5. Transcranial Magnetic Stimulation – Mayo Clinic. 27 Nov. 2018, www.mayoclinic.org/tests-procedures/transcranial-magnetic-stimulation/about/pac-20384625.
  6. Garcia, Keith S., et al. “Repetitive Transcranial Magnetic Stimulation Treats Postpartum Depression.” Brain Stimulation, vol. 3, no. 1, Elsevier BV, Jan. 2010, pp. 36–41. https://doi.org/10.1016/j.brs.2009.06.001.
  7. Nunez, Kirsten. “What You Need to Know About Transcranial Magnetic Stimulation (TMS) Therapy.” Healthline, 20 Jan. 2021, www.healthline.com/health/tms-therapy.
  8. Janicak, Philip G, and Mehmet E Dokucu. “Transcranial magnetic stimulation for the treatment of major depression.” Neuropsychiatric disease and treatment vol. 11 1549-60. 26 Jun. 2015, doi:10.2147/NDT.S67477
  9. Mayo Clinic Staff. “Transcranial Magnetic Stimulation.” Mayo Clinic, 7 Apr. 2023, www.mayoclinic.org/tests-procedures/transcranial-magnetic-stimulation/about/pac-20384625.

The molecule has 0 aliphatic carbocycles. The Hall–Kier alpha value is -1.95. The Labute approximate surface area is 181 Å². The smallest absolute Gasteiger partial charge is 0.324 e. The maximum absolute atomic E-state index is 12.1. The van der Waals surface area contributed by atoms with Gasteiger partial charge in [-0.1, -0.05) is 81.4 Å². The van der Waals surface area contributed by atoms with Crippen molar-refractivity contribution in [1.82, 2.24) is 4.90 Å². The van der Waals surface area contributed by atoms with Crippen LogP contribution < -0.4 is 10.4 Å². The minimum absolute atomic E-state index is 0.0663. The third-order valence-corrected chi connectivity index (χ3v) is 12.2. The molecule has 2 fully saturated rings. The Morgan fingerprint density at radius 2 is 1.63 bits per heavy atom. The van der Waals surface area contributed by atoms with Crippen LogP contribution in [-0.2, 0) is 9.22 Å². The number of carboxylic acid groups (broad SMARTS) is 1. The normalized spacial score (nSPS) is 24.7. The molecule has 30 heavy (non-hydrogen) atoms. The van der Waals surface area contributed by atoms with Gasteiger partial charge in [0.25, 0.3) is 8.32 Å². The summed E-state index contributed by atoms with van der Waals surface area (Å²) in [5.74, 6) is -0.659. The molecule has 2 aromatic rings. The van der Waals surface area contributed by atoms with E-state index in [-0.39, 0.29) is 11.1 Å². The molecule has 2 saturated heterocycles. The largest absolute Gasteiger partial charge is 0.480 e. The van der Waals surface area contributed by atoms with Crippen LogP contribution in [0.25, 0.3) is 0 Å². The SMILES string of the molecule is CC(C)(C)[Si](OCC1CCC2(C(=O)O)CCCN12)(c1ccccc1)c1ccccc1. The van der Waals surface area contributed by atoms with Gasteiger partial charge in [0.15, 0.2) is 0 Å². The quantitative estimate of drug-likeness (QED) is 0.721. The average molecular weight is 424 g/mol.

10. Israel, Lindsay. “TMS Therapy: Potential Side Effects and Risks of TMS | (2022).” Success TMS, 13 Jan. 2022, successtms.com/blog/tms-risks.
  11. Voigt, Jeffrey, et al. “Cost Effectiveness Analysis Comparing Repetitive Transcranial Magnetic Stimulation to Antidepressant Medications After a First Treatment Failure for Major Depressive Disorder in Newly Diagnosed Patients – a Lifetime Analysis.” PLOS ONE, vol. 12, no. 10, Public Library of Science, Oct. 2017, p. e0186950. https://doi.org/10.1371/journal.pone.0186950.

If you suspect that you or someone you love suffers from mental health disorders, contact Athena Care today.

One of our friendly associates will help you get the help you need. Take this first step to feel better and take control.